NEWSLETTERS - Everest Expedition 2003

Newsletter 57 May 2003

Pinned down in Base Camp

A couple of weeks ago, with the season running early, we harboured notions of a week's R&R in BC and then back up for an early summit attempt. 100mph winds on the mountain, 70mph winds at ABC and 50mph winds in BC for the last week, have dashed those hopes and worse caused serious damage to our infrastructure on the mountain.

We've been stuck in BC for an extra week now and it looks like we won't get out until earliest next monday (12th may).

BC has suffered minor damage with a few ripped tents, several blown out zips and lots of tent zips badly damaged by the 24hr barrage of dust and sand as the 50mph moraine sand storm grinds down everything including our nerves, blasting its way relentlessly down the Rongbuk Valley.

A huge low, down around the Bay of Benga,l is probably responsible, pulling the jet stream south and out of its natural equilibrium. As it struggles to re-establish itself, it is screaming back northwards with enough force to have devastated ABC on the South Side with more than 20 tents smashed in the Western Cwm. It then accelerates up, over and down Mount Everest, to cause carnage on the North Side.

At ABC we have lost the communications tent (equipment recovered thank goodness), most of the mess tent is destroyed and several personal tents have been shredded.

At the North Col, the location of our tents was perhaps the best of any expedition in that location. The end result is that although we have suffered damage we are hopeful we've not lost much pesonal kit and only few empty tents have been catapulted down the head wall of the Col, and we hope to find debris on the neve at the head of the glacier.

As far as we know, C2 has been totally destroyed. Through the telescope shattered tents and sleeping bags were seen streaming away in 100mph + winds. We are hoping that the oxygen cache is largely intact since this is critical - almost everything else can be replaced. Our expectation of C3 is the same - total devastation.

The duration of this windstorm is probably a 1 in 10 year occurrence and certainly, many of the more experienced expeditioners cannot remember winds like this ever (although Russell recalls 100mph winds in BC for a week many years ago, but then he's been here more than most). Whilst this is a serious set back, we are fortunate to be with what is, almost certainly, the best supported and best managed, fully resourced expedition on the mountain. Russell runs a, 'creme de la creme' operation and the view, at the moment, subject to a final damage assessment, is that we have the resources in man power and additional assets to rebuild and recover. Many other expeditions have been totally wiped out and have no resources to mount a recovery exercise. We see them leave each day. It must be heart breaking for them, but no doubt with the spirit that drives climbers to pursue the ultimate altitude goal, they will be back.

Today (weds. 7th) is expected to be the last day of significant wind and our team will go up, over the next few days, to commence rebuild.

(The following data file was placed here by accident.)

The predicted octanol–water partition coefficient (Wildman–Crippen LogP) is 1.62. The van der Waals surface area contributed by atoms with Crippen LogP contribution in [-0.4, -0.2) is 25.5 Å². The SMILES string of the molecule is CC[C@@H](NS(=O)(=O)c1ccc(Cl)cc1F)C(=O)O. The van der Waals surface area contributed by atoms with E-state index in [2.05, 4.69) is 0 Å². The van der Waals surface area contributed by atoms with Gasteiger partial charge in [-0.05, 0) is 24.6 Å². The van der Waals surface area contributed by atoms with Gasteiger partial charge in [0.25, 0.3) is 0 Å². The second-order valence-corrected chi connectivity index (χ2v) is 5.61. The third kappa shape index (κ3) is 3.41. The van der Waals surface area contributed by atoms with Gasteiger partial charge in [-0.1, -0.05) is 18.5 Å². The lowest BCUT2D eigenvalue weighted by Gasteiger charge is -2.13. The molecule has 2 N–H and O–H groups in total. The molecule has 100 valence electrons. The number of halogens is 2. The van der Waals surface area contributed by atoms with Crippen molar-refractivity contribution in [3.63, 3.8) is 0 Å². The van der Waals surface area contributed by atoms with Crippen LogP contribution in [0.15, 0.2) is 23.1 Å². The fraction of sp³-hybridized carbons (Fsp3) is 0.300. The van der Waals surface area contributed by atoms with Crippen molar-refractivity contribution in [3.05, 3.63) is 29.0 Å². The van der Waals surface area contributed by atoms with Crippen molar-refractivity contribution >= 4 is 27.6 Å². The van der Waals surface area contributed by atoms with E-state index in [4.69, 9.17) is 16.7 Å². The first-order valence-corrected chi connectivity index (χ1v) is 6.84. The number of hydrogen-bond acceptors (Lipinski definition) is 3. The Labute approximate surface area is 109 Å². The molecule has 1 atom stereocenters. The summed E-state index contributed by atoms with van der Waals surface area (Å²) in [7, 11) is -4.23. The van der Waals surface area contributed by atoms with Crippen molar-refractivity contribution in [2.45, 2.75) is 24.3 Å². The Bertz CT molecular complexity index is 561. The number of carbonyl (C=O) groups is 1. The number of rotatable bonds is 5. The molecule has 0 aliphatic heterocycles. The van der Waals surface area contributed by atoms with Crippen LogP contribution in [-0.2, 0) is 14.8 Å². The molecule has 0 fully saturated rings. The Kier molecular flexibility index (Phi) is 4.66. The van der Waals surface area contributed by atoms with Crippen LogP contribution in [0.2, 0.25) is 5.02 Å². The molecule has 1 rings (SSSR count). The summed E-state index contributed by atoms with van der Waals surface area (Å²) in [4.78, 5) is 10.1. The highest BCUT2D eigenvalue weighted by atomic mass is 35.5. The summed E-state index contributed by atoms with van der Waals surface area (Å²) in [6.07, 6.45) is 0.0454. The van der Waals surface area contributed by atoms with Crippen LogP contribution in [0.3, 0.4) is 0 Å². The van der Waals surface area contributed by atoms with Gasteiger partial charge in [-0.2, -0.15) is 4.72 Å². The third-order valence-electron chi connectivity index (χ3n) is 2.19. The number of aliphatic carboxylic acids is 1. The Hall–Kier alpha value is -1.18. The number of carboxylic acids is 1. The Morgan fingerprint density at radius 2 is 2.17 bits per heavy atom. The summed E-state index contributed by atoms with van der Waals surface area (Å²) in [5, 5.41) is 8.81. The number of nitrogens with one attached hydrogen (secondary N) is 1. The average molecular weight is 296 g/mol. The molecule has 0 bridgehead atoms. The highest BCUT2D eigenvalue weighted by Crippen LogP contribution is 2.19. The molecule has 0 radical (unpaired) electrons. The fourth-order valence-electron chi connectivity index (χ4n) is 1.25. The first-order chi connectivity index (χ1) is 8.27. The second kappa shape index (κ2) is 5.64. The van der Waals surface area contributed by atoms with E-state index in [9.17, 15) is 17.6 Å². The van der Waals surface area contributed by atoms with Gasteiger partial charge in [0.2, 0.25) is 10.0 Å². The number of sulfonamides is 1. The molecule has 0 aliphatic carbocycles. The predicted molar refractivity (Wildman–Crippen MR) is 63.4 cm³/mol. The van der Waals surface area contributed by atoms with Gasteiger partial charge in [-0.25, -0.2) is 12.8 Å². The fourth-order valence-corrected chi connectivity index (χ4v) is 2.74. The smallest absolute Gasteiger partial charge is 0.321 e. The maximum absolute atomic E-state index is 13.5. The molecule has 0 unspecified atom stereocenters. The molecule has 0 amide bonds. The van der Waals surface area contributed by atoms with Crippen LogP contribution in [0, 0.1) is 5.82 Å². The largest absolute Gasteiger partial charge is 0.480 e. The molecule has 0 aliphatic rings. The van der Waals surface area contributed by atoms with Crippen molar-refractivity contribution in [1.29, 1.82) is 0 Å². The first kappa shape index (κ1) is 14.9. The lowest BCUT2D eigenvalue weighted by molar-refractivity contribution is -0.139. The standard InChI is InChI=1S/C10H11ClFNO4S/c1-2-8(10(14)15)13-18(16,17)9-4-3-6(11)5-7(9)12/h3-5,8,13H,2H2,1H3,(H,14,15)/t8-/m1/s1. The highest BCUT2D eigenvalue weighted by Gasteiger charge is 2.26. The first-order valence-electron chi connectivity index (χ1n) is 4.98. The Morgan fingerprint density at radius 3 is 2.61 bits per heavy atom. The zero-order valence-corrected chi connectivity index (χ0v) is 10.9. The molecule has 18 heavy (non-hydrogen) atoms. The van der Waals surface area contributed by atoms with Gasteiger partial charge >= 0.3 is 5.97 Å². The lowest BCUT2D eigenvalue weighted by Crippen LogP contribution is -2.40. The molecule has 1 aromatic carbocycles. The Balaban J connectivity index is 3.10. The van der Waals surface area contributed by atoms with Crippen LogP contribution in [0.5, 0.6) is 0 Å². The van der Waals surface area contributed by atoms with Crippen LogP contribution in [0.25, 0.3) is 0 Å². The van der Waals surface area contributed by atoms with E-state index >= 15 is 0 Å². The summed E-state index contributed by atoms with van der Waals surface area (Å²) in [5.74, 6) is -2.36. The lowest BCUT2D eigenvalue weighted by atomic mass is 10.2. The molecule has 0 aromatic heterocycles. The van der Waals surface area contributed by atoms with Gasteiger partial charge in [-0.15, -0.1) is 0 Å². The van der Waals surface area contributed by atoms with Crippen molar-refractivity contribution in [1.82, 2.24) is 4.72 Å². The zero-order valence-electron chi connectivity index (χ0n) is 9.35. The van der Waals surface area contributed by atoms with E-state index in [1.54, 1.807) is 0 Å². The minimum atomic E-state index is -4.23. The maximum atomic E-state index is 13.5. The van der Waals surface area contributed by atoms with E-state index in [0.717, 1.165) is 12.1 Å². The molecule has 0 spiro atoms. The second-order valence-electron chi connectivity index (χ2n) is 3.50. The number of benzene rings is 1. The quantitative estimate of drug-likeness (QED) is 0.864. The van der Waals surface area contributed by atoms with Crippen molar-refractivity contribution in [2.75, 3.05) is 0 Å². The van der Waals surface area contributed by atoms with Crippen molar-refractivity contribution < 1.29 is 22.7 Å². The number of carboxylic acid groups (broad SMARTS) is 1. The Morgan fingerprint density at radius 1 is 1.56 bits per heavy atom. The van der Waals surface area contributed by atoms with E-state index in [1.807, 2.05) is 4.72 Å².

Sue got caught in the big winds at ABC. She had been running a few days behind the rest of the team in her push to C1 and C2 due to illness. She was successful in moving up to C1 at 7066m and then on to C2 at 7500m but, on returning to ABC, and before being able to descend to BC, the winds came with avengence. Sue burned a lot of energy along with the skeleton team at ABC in helping to secure the camp, as the winds hit, but in spite of their efforts, there was still considerable damage. Sue is now down with us at BC getting some much needed rest.

Everyones physiological condition is benefitting immensely from the time at BC, although the wind and constant sand storm is fraying nerves a little. Now, given the extra time we've been here, we need to think about muscle condition and tomorrow we'll probably make a short push up to 5800m or even 6000m plus, to help ourselves stay in shape.

A few nights ago, we had a high altitude disco to celebrate the birthday of a chap in an adjacent expedition. Probably the highest dance party in the world. Everybody using their head torches like techno lighting and one of the guys doing the house DJ job. Breathless but heady fun stuff. Probably good fitness training as well! Also, yesterday evening, we celebrated Tony Kelly's 48th birthday (his second birthday at BC on Mount Everest). A gentle soiree at the Himex camp with a 3inch deep apple pie and chocolate sauce from Korbadu, the cook, was trashed into oblivion when Russ produced a couple of bottles of the Famous Grouse and the necessary materials for Irish Coffee, including the whipped cream (that must have been what I meant by Russ running a 'creme de la creme' operation). The evening was filled with tall stories of climbing in god forsaken spots.

The good side to all this wind, is that on the upper reaches of the mountain, the rock has been scoured of snow. The upper 1500m are looking particularly black and bare and, provided it stays that way, it should serve us well in our attempt.

We are optimistic, in good health and raring to go.

Signing off
your correspondent
Tony Kelly
Base Camp, Mount Everest
7th May, 2003